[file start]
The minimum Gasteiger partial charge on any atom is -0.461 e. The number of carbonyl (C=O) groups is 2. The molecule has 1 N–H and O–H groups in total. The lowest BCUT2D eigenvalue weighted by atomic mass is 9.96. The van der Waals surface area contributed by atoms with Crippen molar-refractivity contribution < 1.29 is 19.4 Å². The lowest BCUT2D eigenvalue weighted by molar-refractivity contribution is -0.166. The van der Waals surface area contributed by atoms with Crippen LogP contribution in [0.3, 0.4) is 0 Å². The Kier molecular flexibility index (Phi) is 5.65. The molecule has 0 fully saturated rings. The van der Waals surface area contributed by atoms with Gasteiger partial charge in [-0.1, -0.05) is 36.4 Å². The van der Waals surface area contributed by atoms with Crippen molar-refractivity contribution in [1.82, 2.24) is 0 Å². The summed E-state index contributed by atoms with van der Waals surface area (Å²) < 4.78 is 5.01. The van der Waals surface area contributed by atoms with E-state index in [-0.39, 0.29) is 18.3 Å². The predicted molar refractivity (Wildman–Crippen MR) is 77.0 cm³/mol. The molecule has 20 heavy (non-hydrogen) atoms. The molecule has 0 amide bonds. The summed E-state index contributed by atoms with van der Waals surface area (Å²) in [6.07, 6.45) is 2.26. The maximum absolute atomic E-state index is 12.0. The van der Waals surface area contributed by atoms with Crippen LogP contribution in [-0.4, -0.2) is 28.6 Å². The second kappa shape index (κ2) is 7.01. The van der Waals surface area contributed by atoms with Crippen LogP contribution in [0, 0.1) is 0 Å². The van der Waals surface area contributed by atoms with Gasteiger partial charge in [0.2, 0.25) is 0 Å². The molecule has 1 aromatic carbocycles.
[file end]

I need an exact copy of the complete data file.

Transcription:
The minimum Gasteiger partial charge on any atom is -0.461 e. The number of carbonyl (C=O) groups is 2. The molecule has 1 N–H and O–H groups in total. The lowest BCUT2D eigenvalue weighted by atomic mass is 9.96. The van der Waals surface area contributed by atoms with Crippen molar-refractivity contribution < 1.29 is 19.4 Å². The lowest BCUT2D eigenvalue weighted by molar-refractivity contribution is -0.166. The van der Waals surface area contributed by atoms with Crippen LogP contribution in [0.3, 0.4) is 0 Å². The Kier molecular flexibility index (Phi) is 5.65. The molecule has 0 fully saturated rings. The van der Waals surface area contributed by atoms with Gasteiger partial charge in [-0.1, -0.05) is 36.4 Å². The van der Waals surface area contributed by atoms with Crippen molar-refractivity contribution in [1.82, 2.24) is 0 Å². The summed E-state index contributed by atoms with van der Waals surface area (Å²) < 4.78 is 5.01. The van der Waals surface area contributed by atoms with E-state index in [-0.39, 0.29) is 18.3 Å². The predicted molar refractivity (Wildman–Crippen MR) is 77.0 cm³/mol. The molecule has 20 heavy (non-hydrogen) atoms. The molecule has 0 amide bonds. The summed E-state index contributed by atoms with van der Waals surface area (Å²) in [6.07, 6.45) is 2.26. The maximum absolute atomic E-state index is 12.0. The van der Waals surface area contributed by atoms with Crippen LogP contribution in [-0.4, -0.2) is 28.6 Å². The second kappa shape index (κ2) is 7.01. The van der Waals surface area contributed by atoms with Crippen LogP contribution in [0, 0.1) is 0 Å². The van der Waals surface area contributed by atoms with Gasteiger partial charge in [0.2, 0.25) is 0 Å². The molecule has 1 aromatic carbocycles.